The name given to a particular disease can have a direct effect on people’s lives and livelihoods.
“This may seem like a trivial issue to some, but disease names really do matter to the people who are directly affected,” states Dr. Keiji Fukuda, Assistant Director-General for Health Security at the World Health Organization (WHO).
The emergence of new infectious diseases with names such as “swine flu” and “Middle East respiratory syndrome” have had a negative impact outside of public health, Dr. Fukuda explains, with these names leading to the stigmatization of certain communities and economic sectors.
“We’ve seen certain disease names provoke a backlash against members of particular religious or ethnic communities, create unjustified barriers to travel, commerce and trade, and trigger needless slaughtering of food animals,” he says. “This can have serious consequences for people’s lives and livelihoods.”
A stir was caused earlier this year by the Institute of Medicine who proposed new diagnostic criteria and a new name for chronic fatigue syndrome. The committee proposing the name change suggested that renaming the disease “systemic exertion intolerance disease” could improve rates of diagnosis and standards of care for patients.
Although in this instance the decision of naming was made by members of the scientific and medical community, on many occasions common names are determined by other groups such as the media.
If a name becomes established through circulation on the Internet and social media, it can be difficult to change, even if the name is an inaccurate one. For this reason, the WHO are urging that whenever a newly identified disease is first reported upon, those doing the reporting follow the best practices identified to minimize unnecessary negative impact.
WHO outline terms to use and terms to avoid in naming newly identified human diseases
The best practices recommended by the WHO refer to new diseases, infections and syndromes that have not previously been reported in humans, for which there is no disease name already in common usage.
According to the WHO, a disease name should be comprised of descriptive terms that refer to the basic symptoms caused by the disease, such as respiratory disease or watery diarrhea. If the pathogen that causes the disease is known, this should also be included in the disease’s name.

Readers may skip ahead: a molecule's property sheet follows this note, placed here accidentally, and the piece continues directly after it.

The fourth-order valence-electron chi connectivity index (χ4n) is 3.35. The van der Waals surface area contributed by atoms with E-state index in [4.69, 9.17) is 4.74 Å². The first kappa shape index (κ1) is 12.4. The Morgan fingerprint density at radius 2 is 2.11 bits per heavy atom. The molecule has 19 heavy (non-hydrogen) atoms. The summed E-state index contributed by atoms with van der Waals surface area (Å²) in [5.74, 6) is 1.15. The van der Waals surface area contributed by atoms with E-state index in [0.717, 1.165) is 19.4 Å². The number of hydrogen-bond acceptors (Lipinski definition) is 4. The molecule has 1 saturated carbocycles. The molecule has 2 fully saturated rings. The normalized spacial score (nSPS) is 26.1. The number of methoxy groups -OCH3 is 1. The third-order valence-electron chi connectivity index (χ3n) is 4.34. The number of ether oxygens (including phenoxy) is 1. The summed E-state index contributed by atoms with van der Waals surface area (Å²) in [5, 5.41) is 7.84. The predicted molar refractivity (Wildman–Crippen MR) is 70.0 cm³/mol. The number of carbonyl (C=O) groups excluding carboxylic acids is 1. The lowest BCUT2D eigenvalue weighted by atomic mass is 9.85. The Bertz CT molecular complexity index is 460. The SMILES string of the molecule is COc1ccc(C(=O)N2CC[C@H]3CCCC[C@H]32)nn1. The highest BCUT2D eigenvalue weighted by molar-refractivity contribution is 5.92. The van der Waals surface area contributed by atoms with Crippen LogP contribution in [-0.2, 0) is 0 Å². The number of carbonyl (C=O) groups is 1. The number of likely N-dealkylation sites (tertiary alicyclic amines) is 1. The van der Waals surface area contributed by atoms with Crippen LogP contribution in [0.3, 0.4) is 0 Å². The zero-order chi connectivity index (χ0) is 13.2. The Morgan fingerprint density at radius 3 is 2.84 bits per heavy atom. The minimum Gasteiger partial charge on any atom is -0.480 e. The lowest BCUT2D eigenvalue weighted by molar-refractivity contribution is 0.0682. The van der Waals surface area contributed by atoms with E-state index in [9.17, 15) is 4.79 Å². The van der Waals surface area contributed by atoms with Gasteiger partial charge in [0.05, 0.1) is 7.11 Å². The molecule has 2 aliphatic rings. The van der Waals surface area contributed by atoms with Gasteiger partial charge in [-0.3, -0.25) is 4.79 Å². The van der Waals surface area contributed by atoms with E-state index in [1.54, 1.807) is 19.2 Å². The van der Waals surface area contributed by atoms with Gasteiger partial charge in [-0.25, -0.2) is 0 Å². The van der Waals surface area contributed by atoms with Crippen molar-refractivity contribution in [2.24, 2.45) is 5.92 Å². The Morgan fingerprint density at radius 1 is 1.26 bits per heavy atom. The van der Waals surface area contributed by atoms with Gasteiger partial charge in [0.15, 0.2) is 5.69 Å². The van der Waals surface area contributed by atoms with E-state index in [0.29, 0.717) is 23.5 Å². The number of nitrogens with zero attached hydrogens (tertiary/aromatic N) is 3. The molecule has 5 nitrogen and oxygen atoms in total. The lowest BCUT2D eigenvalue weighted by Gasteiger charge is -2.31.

If known, specific descriptive terms should be used if reliable information is known about how the disease progresses, who it affects, where it is prevalent, how severe it is and what time of year it is prevalent. In these instances, words such as “progressive,” “juvenile,” “coastal,” “severe,” and “winter” describe a condition further without singling out any particular groups for stigmatization.
In contrast, there are a number of terms the WHO believe should be avoided in the naming of a newly identified condition:
- Geographic areas (e.g., Middle East respiratory syndrome)
- People’s names
- Species of animal or food (e.g., swine flu)
- References to specific cultures, industries, populations or occupations (e.g., miners)
- Any terms such as “unknown” or “fatal” that could cause undue fear.
For ease of use, WHO also recommend that names should be short and easy to pronounce. Any potential acronyms should also comply with these recommendations.
The final name given to any newly identified human disease is designated by the International Classification of Diseases (ICD), managed by WHO. These recommended best practices are not designed to replace the ICD but merely to provide a temporary solution before a final name can be officially assigned.
“If an inappropriate name is released or used or if a disease remains unnamed, WHO, the agency responsible for global public health events, may issue an interim name for the diseases and recommend its use, so that inappropriate names do not become established,” WHO advise.
Previously, Medical News Today ran a Spotlight feature article investigating how the names given to diseases influence the treatment that patients received.
Written by James McIntosh